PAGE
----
Public Health Genomics
- LAST REVIEWED: 04 October 2016
- LAST MODIFIED: 29 November 2011
- DOI: 10.1093/obo/9780199756797-0013
- LAST REVIEWED: 04 October 2016
- LAST MODIFIED: 29 November 2011
- DOI: 10.1093/obo/9780199756797-0013
In the wake of the Human Genome Project’s completion in 2003, the pace of biological discovery and the rate of translation of molecular research findings along the path from “bench” research to clinical “bedside” application continue to accelerate. A plethora of health-related applications of genomic technology have arisen alongside basic research findings and are being adopted into the emerging field of personalized medicine. Public health genomics is a multidisciplinary field that seeks to translate genome-based discoveries into improved population health. It involves application of techniques of classical genetics, as well as more recent advances in molecular biology and biotechnology (including genomic, proteomic, epigenetic, and other methodologies), toward disease prevention and health promotion. Personalized medicine embodies hope, fueled largely by exciting findings in basic research, that genomic discoveries can be applied toward customizing and optimizing aspects of health care (e.g., therapeutics, diagnosis, and/or prediction of risk of particular diseases and informing disease prevention and health promotion strategies) for patients on an individual level. While sharing many similarities in subject matter with the field of personalized medicine, public health genomics differs markedly in taking a population health perspective. Moreover, the heightened expectations for personalized medicine that have emerged alongside growth in basic genomic research necessitate the development of a coordinated and balanced research agenda. This will help ensure responsible translation of applications of genomic technology from bench to bedside and allow evidence-based processes to be applied to the evaluation of genomic applications where necessary to determine their safest and most effective uses in clinical care. This need is all the more pressing, given that the field of genetic testing alone has grown rapidly to include tests for more than 2,000 conditions, according to the GeneTests website (see Journals, Serials, and Other Publications). While most of these may correspond to rare, single-gene disorders, tests for predicting risk of more common and complex diseases and individual physiological responses to specific drugs are also available. Increasingly, tests such as these have become available directly to consumers, opening up the possibility for people to be tested with no involvement of health care providers.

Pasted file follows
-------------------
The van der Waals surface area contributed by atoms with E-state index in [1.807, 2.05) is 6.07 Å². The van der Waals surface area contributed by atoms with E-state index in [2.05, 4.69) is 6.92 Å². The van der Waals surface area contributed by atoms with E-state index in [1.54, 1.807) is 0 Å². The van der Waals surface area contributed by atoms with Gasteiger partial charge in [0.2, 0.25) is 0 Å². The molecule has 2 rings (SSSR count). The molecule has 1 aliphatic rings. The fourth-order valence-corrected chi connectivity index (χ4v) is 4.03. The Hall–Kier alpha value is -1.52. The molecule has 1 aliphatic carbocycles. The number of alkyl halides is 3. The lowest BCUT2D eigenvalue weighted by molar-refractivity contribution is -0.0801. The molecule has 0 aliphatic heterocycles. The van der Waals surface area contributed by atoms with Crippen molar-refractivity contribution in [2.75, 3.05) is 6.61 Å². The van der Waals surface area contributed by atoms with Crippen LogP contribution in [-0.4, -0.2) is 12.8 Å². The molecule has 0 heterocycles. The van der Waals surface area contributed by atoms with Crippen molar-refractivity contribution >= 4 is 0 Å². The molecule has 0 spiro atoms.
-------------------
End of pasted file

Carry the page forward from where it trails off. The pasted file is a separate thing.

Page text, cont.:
Genomics—and its implications in public health and clinical medicine—can be an extremely confusing topic that is often poorly understood even among clinicians. Mikail 2008 is a beginning-level textbook outlining many facets of public health genomics, while the slightly more advanced level text of Stewart, et al. 2007 covers the fundamentals, with emphasis on policy from a UK health care delivery perspective. A more advanced level text is Khoury, et al. 2000. Excellent descriptive overviews of the basics of genomic science appropriate for general clinician readership, including applications of genomic technology in health care, are provided in Feero, et al. 2010. This review is part of a series on genomic medicine in the New England Journal of Medicine. More expansive coverage of similar information, designed for readability among laypersons, can be found on the Genetics Home Reference website. The Human Genome Project, which revolutionized our thinking about genomics in many respects, was completed in 2003. Human Genome Project results have sometimes defied our expectations, for example, in showing that humans possess far fewer genes than were originally anticipated. Detailed information on the Human Genome Project is available through the National Human Genome Research Institute’s (NHGRI) All About the Human Genome Project website and the US Department of Energy’s Human Genome Project Information website. Ginsberg and Willard 2009 provides a relatively brief overview of the present state of genomic and personalized medicine, whereas the two-volume Willard and Ginsberg 2009a and Willard and Ginsberg 2009b covers the field in extraordinary depth. A perspective on personalized medicine that is highly accessible to a broad range of readers is available in Collins 2010.
All About the Human Genome Project (HGP). National Human Genome Research Institute, National Institutes of Health.
Fact sheets, general information, and educational tools covering aspects of the Human Genome Project are available through this website.
Collins, Francis S. 2010. The language of life: DNA and the revolution in personalized medicine. New York: HarperCollins.
Written by the former director of NHGRI, now the director of the National Institutes of Health (NIH), this book provides a perspective on the promise of personalized medicine that is highly accessible to a broad range of readers.